About The Production
The nerve-shattering events of Antitrust were first imagined by Howard
Franklin, the screenwriter who previously wrote such thrillers as The Name of
the Rose and Someone to Watch Over Me. Franklin enjoys writing
suspense films that are as provocative as they are entertaining, that are full
of both exhilarating surprises and questions about humanity's path. With Antitrust,
he found a story that unveils a high-stakes battle at the heart of America's
Recently, Franklin became fascinated with the personalities and machinations at
the core of the computer software industry. He was intrigued by the fiercely
competitive search for The Next Big Thing, by warring companies vying to control
the media future and most of all by the intense power struggles between huge
computer corporations and young geniuses in garages who can potentially put the
big guys out of business with one great idea. He immediately began researching
the inner workings of the industry - from the mega-rich CEOs to the teenage
geeks writing code in their bedrooms to the so-called "killer"
applications that can inspire highly cutthroat approaches to business.
In the course of his research, Franklin learned about digital convergence - the
ability for all digital devices to talk with one another - which many industry
experts believe is the next advance that will completely change our lives and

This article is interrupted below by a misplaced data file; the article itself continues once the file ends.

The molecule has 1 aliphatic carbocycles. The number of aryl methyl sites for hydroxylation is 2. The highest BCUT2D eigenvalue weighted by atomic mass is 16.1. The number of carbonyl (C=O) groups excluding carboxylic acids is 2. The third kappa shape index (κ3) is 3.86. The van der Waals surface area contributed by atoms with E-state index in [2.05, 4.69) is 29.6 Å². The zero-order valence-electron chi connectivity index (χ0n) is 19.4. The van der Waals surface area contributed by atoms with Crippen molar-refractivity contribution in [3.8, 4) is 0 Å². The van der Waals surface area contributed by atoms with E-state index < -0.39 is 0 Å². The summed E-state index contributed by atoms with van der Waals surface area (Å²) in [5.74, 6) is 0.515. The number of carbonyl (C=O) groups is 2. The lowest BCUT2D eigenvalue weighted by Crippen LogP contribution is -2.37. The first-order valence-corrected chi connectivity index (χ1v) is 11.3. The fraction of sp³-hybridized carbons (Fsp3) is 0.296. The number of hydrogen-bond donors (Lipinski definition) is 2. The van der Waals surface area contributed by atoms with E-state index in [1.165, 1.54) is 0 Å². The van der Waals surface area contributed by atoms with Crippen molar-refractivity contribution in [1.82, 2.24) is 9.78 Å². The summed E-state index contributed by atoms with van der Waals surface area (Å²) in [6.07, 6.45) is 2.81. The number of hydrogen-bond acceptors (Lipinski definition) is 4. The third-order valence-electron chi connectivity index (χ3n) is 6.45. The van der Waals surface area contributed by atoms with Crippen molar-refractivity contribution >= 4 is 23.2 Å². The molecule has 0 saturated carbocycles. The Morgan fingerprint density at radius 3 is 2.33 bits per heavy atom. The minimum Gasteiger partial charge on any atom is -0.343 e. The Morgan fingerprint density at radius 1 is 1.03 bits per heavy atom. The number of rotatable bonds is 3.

the economy. He learned that those companies at the forefront of digital
convergence could very well win a major piece of the global money pie. Franklin
also became particularly interested in one of the battles at the core of this
future: private control versus open access for everybody.
Seeing the future of what we see, hear and read up for grabs, Franklin
decided to write a gripping, paranoid thriller in the tradition of the political
or espionage thriller but set in the realm of computer software corporations.
Thus was born the character of Milo, a promising young computer science student
who gets caught up in the heady world of a massive fictional software company -
only to discover that he could become the next victim of the company's ruthless
will to win.
When producer Nick Wechsler read Franklin's script he was struck by its powerful
relevancy as an insider's look at an industry that is calling the shots for the
future. "People of all ages are increasingly fascinated by the leaders of
technology because they are today's cultural icons," says Wechsler.
"Our instinct was that a film whose center was the world of technology
would appeal to everyone."
Antitrust was the first script that David Hoberman, C.E.O. of Hyde Park
Entertainment, read after making a deal for his new company at MGM. Hoberman and
partner Ashok Amritraj loved the script's fast-paced, stimulating subject matter
and wanted to co-finance and executive produce the picture.
Although Antitrust takes place in a high-tech environment, it was the
human drama at its center that attracted director Peter Howitt to the story.
Howitt previously directed the structurally original romantic comedy Sliding
Doors, starring Gwyneth Paltrow in the story of a woman who gets a chance to
experience two alternate fates. With Antitrust, he saw a chance to again
explore two interconnected worlds - the often frighteningly unpredictable world
of reality and the clear-cut, rational, binary world inside the computer, which
has drawn Milo so intensely. "I really see Antitrust as a young
man's journey into facing reality," comments Howitt. "In the beginning
Milo is a techno wizard who has spent most of his life in front of a computer.
He has tunnel vision - he's only interested in that s
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